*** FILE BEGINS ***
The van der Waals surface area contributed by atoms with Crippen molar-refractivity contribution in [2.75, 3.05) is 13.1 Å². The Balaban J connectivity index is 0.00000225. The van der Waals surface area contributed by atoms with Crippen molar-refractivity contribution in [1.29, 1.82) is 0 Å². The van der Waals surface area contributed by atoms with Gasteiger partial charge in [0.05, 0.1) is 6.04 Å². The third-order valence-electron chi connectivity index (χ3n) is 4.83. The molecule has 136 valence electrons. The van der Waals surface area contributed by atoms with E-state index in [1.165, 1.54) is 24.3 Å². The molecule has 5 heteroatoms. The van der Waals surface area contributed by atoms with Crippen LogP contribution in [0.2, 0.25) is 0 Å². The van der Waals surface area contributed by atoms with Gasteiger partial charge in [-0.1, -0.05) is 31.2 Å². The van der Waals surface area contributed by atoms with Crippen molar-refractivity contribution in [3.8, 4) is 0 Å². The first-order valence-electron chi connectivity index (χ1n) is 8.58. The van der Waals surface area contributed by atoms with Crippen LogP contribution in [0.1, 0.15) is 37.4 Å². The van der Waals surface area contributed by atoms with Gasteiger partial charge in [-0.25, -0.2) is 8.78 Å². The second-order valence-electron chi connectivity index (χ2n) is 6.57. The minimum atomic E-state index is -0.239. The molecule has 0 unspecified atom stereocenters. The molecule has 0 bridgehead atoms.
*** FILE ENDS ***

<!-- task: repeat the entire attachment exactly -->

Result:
The van der Waals surface area contributed by atoms with Crippen molar-refractivity contribution in [2.75, 3.05) is 13.1 Å². The Balaban J connectivity index is 0.00000225. The van der Waals surface area contributed by atoms with Crippen molar-refractivity contribution in [1.29, 1.82) is 0 Å². The van der Waals surface area contributed by atoms with Gasteiger partial charge in [0.05, 0.1) is 6.04 Å². The third-order valence-electron chi connectivity index (χ3n) is 4.83. The molecule has 136 valence electrons. The van der Waals surface area contributed by atoms with E-state index in [1.165, 1.54) is 24.3 Å². The molecule has 5 heteroatoms. The van der Waals surface area contributed by atoms with Crippen LogP contribution in [0.2, 0.25) is 0 Å². The van der Waals surface area contributed by atoms with Gasteiger partial charge in [-0.1, -0.05) is 31.2 Å². The van der Waals surface area contributed by atoms with Crippen molar-refractivity contribution in [3.8, 4) is 0 Å². The first-order valence-electron chi connectivity index (χ1n) is 8.58. The van der Waals surface area contributed by atoms with Crippen LogP contribution in [0.1, 0.15) is 37.4 Å². The van der Waals surface area contributed by atoms with Gasteiger partial charge in [-0.25, -0.2) is 8.78 Å². The second-order valence-electron chi connectivity index (χ2n) is 6.57. The minimum atomic E-state index is -0.239. The molecule has 0 unspecified atom stereocenters. The molecule has 0 bridgehead atoms.